WEIGHT: 59 kg
Sex services: Pole Dancing, Gangbang / Orgy, Swinging, Striptease pro, BDSM (receiving)
When Gary Webster thinks of Prohibition Bethlehem, he thinks of red-light crowds mixing it up with green-light crowds. He sees steel executives in whorehouses, a cunning linguist in a gin joint, cops taking bribes and taking part. He hears Louis Armstrong singing about some woman whose no-good ways get her a slab in St. James Infirmary, and the music of a hundred accents.
Welcome to "School Alley," the name of a notorious entertainment district in South Bethlehem and a play Webster has written for Touchstone Theatre's ensemble and the city's th anniversary. As a Pennsylvania Dutch detective unravels the murder of an ambitious hooker, grilling a wealthy madam, a two-faced savings-and-loan official and a stock boy who wants to move up across the Lehigh River, he exposes Bethlehem, circa , as an explosive cultural cauldron.
Webster recreates the city's history much like John Ruskin viewed history in general: as a kaleidoscope. The early 20th century captivated Webster long before he came to Touchstone as executive director in At Westminster College he studied American expatriates like F. Scott Fitzgerald and John Dos Passos. For live narration, Webster turned to a maternal grandfather who died at He inspired his grandson to write "Flight," a play about brother pioneer aviators who weren't the Wrights.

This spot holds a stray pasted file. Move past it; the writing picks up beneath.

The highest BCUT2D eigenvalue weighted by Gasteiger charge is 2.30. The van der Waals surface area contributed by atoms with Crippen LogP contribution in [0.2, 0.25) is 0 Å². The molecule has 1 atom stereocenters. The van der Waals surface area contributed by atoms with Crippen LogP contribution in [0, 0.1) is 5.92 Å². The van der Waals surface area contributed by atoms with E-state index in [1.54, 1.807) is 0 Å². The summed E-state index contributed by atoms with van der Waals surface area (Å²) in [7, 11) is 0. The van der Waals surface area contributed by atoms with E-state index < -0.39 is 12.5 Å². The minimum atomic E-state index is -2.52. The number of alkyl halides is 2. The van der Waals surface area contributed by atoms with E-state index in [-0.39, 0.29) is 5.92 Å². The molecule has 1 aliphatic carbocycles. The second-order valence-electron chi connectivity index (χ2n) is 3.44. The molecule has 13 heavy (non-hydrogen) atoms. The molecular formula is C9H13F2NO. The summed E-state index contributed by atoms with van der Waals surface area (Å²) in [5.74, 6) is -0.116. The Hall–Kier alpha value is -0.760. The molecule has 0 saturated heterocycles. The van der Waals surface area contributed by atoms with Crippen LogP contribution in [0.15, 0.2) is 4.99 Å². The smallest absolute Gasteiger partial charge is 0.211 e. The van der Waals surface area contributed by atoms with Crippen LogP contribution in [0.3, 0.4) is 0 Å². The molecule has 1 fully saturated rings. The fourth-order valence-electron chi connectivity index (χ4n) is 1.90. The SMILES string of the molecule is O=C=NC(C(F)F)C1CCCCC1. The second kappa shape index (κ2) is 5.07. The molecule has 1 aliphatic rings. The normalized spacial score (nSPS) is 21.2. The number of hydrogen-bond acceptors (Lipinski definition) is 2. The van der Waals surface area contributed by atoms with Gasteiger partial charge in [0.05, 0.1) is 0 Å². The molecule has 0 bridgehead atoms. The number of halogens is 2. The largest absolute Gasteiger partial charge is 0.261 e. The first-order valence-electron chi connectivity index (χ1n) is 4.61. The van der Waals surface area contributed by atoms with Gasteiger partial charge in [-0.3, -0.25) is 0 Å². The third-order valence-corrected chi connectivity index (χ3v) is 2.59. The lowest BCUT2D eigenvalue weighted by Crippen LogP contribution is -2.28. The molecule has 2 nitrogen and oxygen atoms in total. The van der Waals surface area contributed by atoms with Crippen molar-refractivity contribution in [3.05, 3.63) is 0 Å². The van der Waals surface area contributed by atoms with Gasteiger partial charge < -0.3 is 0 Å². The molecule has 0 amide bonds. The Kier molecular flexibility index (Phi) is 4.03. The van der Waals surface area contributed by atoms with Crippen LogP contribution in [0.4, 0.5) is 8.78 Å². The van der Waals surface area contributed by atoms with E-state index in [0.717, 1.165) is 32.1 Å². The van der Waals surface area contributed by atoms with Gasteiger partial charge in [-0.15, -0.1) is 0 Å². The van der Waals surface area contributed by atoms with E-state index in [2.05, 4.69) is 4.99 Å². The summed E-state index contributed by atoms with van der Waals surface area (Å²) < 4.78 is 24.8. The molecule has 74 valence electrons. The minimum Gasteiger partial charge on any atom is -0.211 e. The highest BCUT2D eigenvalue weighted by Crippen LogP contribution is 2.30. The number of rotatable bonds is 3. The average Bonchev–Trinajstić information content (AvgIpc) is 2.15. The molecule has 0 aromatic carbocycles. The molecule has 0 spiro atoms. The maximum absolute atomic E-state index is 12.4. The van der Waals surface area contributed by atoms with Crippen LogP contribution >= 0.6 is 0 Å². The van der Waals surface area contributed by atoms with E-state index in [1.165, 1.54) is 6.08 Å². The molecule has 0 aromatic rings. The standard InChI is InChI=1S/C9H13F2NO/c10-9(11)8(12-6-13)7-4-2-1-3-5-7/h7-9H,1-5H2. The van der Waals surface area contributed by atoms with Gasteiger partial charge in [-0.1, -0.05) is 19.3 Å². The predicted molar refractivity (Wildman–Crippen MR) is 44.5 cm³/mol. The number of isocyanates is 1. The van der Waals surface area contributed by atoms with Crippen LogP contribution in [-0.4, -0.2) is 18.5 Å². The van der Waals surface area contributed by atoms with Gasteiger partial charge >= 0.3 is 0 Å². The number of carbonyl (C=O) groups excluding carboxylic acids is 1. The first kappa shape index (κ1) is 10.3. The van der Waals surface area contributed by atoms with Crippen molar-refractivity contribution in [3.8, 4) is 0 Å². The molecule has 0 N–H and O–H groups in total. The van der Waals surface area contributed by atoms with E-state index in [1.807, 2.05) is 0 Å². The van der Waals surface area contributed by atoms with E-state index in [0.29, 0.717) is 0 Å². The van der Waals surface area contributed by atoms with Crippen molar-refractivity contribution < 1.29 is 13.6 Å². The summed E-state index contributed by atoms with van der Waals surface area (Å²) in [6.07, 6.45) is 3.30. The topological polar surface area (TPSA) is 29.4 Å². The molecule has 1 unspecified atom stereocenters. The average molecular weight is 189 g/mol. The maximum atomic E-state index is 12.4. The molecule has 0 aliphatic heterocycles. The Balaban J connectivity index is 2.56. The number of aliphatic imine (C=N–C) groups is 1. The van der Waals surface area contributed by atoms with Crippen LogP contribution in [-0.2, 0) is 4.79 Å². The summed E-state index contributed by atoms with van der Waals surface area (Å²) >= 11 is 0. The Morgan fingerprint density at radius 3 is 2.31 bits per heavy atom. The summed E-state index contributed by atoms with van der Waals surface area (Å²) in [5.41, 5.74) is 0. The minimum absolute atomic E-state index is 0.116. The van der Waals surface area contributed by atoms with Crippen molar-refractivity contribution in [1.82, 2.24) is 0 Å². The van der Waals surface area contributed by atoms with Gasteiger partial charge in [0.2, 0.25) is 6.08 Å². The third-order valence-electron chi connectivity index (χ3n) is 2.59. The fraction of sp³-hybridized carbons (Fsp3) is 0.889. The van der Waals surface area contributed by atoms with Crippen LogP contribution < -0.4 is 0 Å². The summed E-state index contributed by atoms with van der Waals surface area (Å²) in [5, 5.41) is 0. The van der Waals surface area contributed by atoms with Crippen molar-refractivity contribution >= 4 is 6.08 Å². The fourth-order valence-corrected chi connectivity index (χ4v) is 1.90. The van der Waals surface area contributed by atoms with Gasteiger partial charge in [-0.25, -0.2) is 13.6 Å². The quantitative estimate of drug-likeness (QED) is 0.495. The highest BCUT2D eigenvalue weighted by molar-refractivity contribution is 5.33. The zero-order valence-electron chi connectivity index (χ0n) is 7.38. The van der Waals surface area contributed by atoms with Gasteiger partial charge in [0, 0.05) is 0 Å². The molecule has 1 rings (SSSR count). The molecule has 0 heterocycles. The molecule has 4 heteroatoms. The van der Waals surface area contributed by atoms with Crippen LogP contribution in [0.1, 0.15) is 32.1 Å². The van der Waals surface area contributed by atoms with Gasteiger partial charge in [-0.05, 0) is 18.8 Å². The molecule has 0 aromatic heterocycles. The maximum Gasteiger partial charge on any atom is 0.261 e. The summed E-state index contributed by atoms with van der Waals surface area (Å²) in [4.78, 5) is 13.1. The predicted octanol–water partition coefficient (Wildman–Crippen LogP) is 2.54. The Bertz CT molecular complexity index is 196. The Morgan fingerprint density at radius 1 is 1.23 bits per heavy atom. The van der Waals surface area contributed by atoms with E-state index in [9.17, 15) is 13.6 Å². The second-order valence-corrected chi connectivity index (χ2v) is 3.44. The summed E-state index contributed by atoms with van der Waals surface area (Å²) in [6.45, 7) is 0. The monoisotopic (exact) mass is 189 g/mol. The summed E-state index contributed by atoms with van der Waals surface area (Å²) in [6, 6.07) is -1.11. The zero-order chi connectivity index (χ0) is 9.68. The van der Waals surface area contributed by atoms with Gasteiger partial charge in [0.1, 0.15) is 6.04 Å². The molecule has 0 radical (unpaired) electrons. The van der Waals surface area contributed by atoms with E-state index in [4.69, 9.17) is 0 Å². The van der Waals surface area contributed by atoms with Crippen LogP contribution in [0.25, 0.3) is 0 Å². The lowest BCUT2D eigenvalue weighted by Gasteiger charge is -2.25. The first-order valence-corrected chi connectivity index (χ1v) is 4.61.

And he gave Webster an idiomatic sense of the period, when a drifter was called a "rounder" and a prostitute's client a "flop. According to Webster, brothels helped make Bethlehem bigger and happier. Groceries, dry-good stores, even Bethlehem Steel clients: all relied on their services. One of Webster's informants, a former newsboy, remembers a cathouse as a swell customer. In "School Alley" ladies offer more than sexual favors. Under-the-counter Canadian whiskey is a source of the madam's wealth, and her look-the-other-way relationship with Detective Edgar Rutman.
In the s booze drew many to Bethlehem, including, on at least one occasion, one H. Knopf, sought refreshment after attending a Bethlehem Bach Festival. They were treated as outcastes until they mentioned, brilliantly, that they were thirsty musicians. That turned out to be the secret password. Music and liquor were on Webster's mind as he created "School Alley. James Infirmary. Bach's "Magnificat" represents another musical sphere in Webster's play.